SuperParents?

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SuperParents?

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Is it a bird? Is it a plane? Nope, it’s just Connie and Geno Wilkinson, your friendly neighborhood first responders. These are the people that get up every morning (which may start unexpectedly at 1 AM) and help keep Granite City a safe and better place, but in today’s world it’s not unusual to turn on the TV and see that yet another murder, robbery, or any other horrific crime has occurred. In these situations, a group of heroes like the Wilkinson’s show up and take control. What is it like being a first responder? What about your family? Kids? Why do you do it?

The answer is simple. Passion. For Connie it was easy. After 20 years, “I never wanted to be anything else, it was always a nurse, and I had like you’re wanna-be careers like an astronaut or like a choreographer for Janet Jackson, but I knew that wasn’t going to happen.”

For Geno, it’s a sign that childhood dreams can come true. 18 years later he’s still doing what he loves. “For me, it was a childhood dream. That’s all I ever wanted to be. I had the opportunity and I took it. Early on in my career I found it rewarding, but these days it’s a little tougher. There were two things I knew I wanted to do: I wanted to be a cop, and I love Kiss.”

You take an oath to first do no harm.”

— Connie Wilkinson

While interviewing the Wilkinson family it became clear that the family is huge. In response to that I asked if their careers interfered with family time. They all laughed. “Dinner is never on time, there is no such thing as a birthday or holiday, we work every holiday and weekend.”

The Wilkinsons knew going into the job that this was the sacrifice. They miss many of the kids’ sporting events, plays, concerts, etc. Schedules are not flexible. But when the Wilkinsons are free they make the most of family time.

In today’s climate first responders are lowly respected, and this makes the job of a first responder tougher. Why? They save our lives and keep us protected, so why is it like this? Recently, I attended an anti-Trump Rally for a different GHW project, and police were everywhere. Towards the end as I was taking pictures we were crossing a busy street and an officer was standing there to block traffic and let us pass, I stopped and told him that I appreciated everything that he was doing and stuck my hand out to shake his hand. At that moment I realized how dangerous the world really is. The officer looked down at my hand, then just stood there and looked me straight in the eyes and said “go along” as he motioned me to leave.

“Hesitant, not scared, but it (lack of respect) definitely makes the job tougher, knowing that there’s people out there that hate me because of what I do, not who I am.” Says Geno.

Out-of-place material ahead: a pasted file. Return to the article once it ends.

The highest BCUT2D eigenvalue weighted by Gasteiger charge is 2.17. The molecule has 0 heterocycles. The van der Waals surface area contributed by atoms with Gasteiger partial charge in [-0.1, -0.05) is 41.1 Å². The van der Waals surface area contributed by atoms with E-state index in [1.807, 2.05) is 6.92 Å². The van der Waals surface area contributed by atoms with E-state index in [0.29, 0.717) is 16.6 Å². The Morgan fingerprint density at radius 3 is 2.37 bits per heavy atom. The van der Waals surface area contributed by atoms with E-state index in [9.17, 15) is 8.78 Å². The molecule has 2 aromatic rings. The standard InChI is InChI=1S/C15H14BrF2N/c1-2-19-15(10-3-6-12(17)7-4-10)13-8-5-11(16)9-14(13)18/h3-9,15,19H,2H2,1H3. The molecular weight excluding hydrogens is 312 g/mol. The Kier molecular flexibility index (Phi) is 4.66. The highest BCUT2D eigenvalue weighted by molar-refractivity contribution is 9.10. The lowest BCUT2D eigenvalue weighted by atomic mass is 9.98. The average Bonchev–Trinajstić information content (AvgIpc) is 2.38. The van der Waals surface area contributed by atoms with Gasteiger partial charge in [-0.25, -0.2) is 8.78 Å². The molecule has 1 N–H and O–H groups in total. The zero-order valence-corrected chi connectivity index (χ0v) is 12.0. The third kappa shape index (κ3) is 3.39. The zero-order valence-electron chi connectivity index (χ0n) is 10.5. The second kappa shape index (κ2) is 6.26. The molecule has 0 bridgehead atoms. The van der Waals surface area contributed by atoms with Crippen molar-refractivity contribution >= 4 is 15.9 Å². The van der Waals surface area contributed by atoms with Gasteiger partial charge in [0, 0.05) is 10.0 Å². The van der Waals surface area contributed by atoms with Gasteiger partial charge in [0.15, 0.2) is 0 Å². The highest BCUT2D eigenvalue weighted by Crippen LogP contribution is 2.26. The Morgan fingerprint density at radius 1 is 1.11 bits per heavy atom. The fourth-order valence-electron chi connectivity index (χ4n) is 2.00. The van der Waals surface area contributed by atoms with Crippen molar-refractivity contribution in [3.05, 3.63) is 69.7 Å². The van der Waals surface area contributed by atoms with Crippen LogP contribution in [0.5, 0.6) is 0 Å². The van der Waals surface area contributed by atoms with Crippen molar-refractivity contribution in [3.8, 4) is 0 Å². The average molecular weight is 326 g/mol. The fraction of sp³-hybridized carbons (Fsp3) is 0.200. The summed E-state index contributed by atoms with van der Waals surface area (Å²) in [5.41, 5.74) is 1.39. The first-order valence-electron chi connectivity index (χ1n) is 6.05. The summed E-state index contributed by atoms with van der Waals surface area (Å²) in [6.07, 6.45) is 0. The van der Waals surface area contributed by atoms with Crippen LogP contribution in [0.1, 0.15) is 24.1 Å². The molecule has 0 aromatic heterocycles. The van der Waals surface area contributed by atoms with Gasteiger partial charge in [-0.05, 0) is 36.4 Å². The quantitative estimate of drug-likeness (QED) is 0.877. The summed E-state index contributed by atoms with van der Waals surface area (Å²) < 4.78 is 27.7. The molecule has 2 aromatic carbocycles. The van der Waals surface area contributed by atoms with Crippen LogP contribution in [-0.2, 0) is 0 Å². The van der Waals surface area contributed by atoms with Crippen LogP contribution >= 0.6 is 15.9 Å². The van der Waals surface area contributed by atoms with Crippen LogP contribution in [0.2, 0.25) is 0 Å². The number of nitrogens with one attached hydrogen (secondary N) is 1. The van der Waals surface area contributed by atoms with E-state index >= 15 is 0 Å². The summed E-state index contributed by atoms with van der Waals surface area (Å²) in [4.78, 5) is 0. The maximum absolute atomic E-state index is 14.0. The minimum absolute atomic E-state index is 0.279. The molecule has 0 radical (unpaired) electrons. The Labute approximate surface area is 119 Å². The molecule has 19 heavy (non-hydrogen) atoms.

“I think it falls back on the parents, and with social media everything gets around so fast and it ends up being a game of telephone.” said Connie. Connie grew up in a military/police family, and she was brought up to believe that if an officer told you to jump you said “how high?”

You did not question authority, and that’s what kids today seem to be doing. “It’s a learned trait, like racism, a child is not born with hate, they have to see the hate, it’s a learned environment”

But what’s it like being a kid in the craziness of this world? Marley, Gabby, and Tyson Wilkinson are simply scared. Gabby says ”You make sure you say I love you every morning, because you never know if that’s the last time you will ever see them.”

Tyson, the youngest, couldn’t say anything. He just started to tear up. The oldest, Marley, said “When you see it on TV, like the Michael Brown shooting or the Dallas shooting, it affects you but it doesn’t. But when stuff like when Officer Blake Snyder got shot down that hits home because it reminds us that it could happen here. And it scares me.” Yes, that thought is scary, wondering if your parents are going to come home everyday. Geno usually gets off a shift at 11pm and if he’s not home by the usual time, the kids blow up his phone.

We can learn a lot from the Wilkinsons, about sacrificing themselves to make sure that you are safe, about doing what you love no matter what the struggle may be. You truly know you’re doing what you love when you’re asked if you could go back and change anything and you answer no. It’s people like the Wilkinsons that do the world good and show that there is some light in the dark of the world. “You take an oath to first do no harm” and that’s exactly what they do. Thank you first responders for your service to this country